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Chapter 5 Section 2. Climate and Vegetation. Objectives:. Examine the Northern and Western climates of the U.S. and Canada. A Varied Region. 2/3rds of the Canada and the U.S. State of Alaska lie in higher latitudes and experience older climates Climate Type?

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chapter 5 section 2

Chapter 5Section 2

Climate and Vegetation

  • Examine the Northern and Western climates of the U.S. and Canada
a varied region
A Varied Region
  • 2/3rds of the Canada and the U.S. State of Alaska lie in higher latitudes and experience older climates
    • Climate Type?
  • Most of the continental U.S. and southern 1/3 of Canada lie within temperate climates.
    • Weather?
  • Hawaii has a tropical climate.
northern climates
Northern Climates
  • Large parts of Canada and Alaska lie in a subarctic climate zone.
    • Vegetation?
  • High Atmospheric pressure areas over the Canadian subarctic spawns the cold winds that chill much of the central U.S. during the winter.

Lands on the Arctic coastline fall into the tundra climate zone.

  • Bitter winters and cool summers make it inhospitable for most plants and few people live there.
    • Greenland’s tundra vegetation consists of sedge, cotton grass, and lichens.
    • Contains few trees, but does have dwarfed birch, willow, and alder scrubs.
western climates
Western Climates
  • British Columbia- cool and wet.
  • California deserts- dry and sparse
  • Rocky Mountains- snow capped.
  • Climate and Vegetation differ widely.
    • What geographical and natural occurrences create this variation?
marine west coast
Marine West Coast
  • The ocean and wind currents combined with the Pacific Ranges give the Pacific Coast from California to southern Alaska a marine west coast climate.
  • Coniferous forests, ferns, and mosses are common in this region.
  • Southern California has a Mediterranean climate.
plateaus basins and deserts
Plateaus, Basins, and Deserts
  • The rain shadow effect keeps the plateaus and basins that lie between the Pacific Ranges and the Rocky Mountains hot and dry.
  • Steppe or desert climates.
    • Important North American deserts: Great Salt Lake Desert, Death Valley, the Mojave Desert, Chihuahua Desert.
    • Death Valley- Highest recorded U.S. temperature: 134⁰F
  • Vegetation: Cacti and hardy windflowers during the brief spring rain.

The areas adjacent to the deserts experience steppe climates with a mixture of desert scrub, grasslands, or coniferous forests, depending on latitude.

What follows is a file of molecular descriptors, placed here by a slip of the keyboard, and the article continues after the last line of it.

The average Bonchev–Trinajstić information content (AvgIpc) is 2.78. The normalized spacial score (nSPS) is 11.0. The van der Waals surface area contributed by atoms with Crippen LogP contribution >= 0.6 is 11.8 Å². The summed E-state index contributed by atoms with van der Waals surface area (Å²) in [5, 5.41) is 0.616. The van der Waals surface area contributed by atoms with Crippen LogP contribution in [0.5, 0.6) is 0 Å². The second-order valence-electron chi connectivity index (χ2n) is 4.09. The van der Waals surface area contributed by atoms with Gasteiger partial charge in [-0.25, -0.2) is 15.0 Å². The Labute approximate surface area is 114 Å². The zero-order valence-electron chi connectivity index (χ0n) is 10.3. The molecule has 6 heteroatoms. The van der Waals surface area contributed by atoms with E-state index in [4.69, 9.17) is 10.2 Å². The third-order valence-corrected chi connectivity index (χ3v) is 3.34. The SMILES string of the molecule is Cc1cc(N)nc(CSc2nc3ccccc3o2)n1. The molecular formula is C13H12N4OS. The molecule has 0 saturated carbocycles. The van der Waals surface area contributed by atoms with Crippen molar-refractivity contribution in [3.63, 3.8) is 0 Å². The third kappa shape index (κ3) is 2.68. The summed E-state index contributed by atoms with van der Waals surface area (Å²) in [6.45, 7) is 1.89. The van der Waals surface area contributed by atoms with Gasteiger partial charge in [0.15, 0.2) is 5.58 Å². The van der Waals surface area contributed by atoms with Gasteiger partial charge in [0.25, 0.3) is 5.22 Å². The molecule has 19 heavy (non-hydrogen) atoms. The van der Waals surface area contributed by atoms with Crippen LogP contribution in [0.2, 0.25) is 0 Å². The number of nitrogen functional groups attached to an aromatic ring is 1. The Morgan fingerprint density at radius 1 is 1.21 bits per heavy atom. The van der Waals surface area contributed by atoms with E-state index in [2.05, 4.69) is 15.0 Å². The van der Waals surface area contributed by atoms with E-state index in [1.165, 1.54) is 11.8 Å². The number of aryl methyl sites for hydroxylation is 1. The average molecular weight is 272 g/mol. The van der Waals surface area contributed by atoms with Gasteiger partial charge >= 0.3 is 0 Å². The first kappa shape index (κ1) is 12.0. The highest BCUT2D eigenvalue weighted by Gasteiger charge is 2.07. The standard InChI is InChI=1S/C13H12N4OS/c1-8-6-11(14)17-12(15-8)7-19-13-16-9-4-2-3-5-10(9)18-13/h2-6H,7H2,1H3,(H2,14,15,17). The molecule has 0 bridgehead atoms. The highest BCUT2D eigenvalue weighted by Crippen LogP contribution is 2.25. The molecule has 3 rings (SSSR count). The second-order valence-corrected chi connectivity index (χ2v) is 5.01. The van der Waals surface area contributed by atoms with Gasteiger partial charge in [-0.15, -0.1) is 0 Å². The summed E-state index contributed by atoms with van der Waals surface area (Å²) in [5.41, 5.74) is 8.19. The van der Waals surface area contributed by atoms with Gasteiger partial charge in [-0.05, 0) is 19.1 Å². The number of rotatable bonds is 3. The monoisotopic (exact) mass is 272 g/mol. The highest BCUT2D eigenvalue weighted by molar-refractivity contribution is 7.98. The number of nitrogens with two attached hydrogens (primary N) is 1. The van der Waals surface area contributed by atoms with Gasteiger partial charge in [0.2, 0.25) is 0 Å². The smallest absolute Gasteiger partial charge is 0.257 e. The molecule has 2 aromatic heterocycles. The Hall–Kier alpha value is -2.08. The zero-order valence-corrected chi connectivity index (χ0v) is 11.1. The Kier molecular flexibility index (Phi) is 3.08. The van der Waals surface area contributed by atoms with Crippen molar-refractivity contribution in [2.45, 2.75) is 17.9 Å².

• Elevation, not latitude, effects the Rocky Mountains and Pacific Range climates.
  • Coniferous forest occur below the timberline, but above it, only lichens and mosses exist.

In the late winter and early spring a warm, dry wind called the Chinook may blow down the eastern slopes of the Rockies.

  • Warming at a rate of 1⁰F for every 180 feet it descends, the Chinook rapidly melts and evaporates the snow at the base of the mountains.

Today I learned…

For example…



  • Examine the Interior, Eastern and Tropical Climates of the U.S. and Canada
interior climates
Interior Climates
  • The Great Plains, in the center of the continent, have a humid continental climate with bitterly cold winters and hot summers.
  • The Great Plains benefit from the moist winds that blow north along the Rockies from the Gulf of Mexico and south from the Arctic.
  • Prairies, or naturally treeless expanses of grasses, spread across the continent’s midsection.
  • Each year, rainfall ranges from about 10-30 inches waters prairie grasses, which can grow as much as half an inch a day.
  • Violent thunderstorms known as super cells spawn tornadoes, twisting funnels of air whose winds can reach 300 mph
the dust bowl
The Dust Bowl
  • The tangled prairie roots once formed dense, solidly packed layers of sod, which settlers broke up to plant crops.
  • When dry weather blanketed the plains in the 1930s, the wind eroded unprotected topsoil, reducing farmlands across several U.S. states to a barren wasteland called the Dust Bowl.
    • Economic hardships, made worse by the Great Depression, caused mass migrations of people.
eastern climates
Eastern Climates
  • Southeast- humid subtropical climate with long muggy summers and mild winters.
    • Deciduous forests extend as far south as Louisiana, but land has been cleared for farming along the Mississippi River.
  • Wetlands and swamps, like Florida’s Everglades, shelter a great variety of vegetation and wildlife.
  • In late summer and early autumn, hurricanes are common.

Humid Continental: Extends from the Northeastern U.S. into southeastern Canada.

    • In Canada, a band of deciduous forests and mixed coniferous forestlands known as 1,375 miles wide sweeps from Newfoundland into the subarctic Yukon Territory.
  • In the U.S., deciduous forests grow at lower elevations in the South.
  • In winter, much of Northern American experiences blizzards.
tropical climate
Tropical Climate
  • Within the continental U.S., only the extreme top of Florida has a tropical savanna climate.
  • Hawaii, 2,400 miles west of the mainland, and the Caribbean island of Puerto Rico have tropical rain forests.
  • Map/Picture Evaluation:

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class work homework
Class work/ Homework
  • Page 125 1, 3-6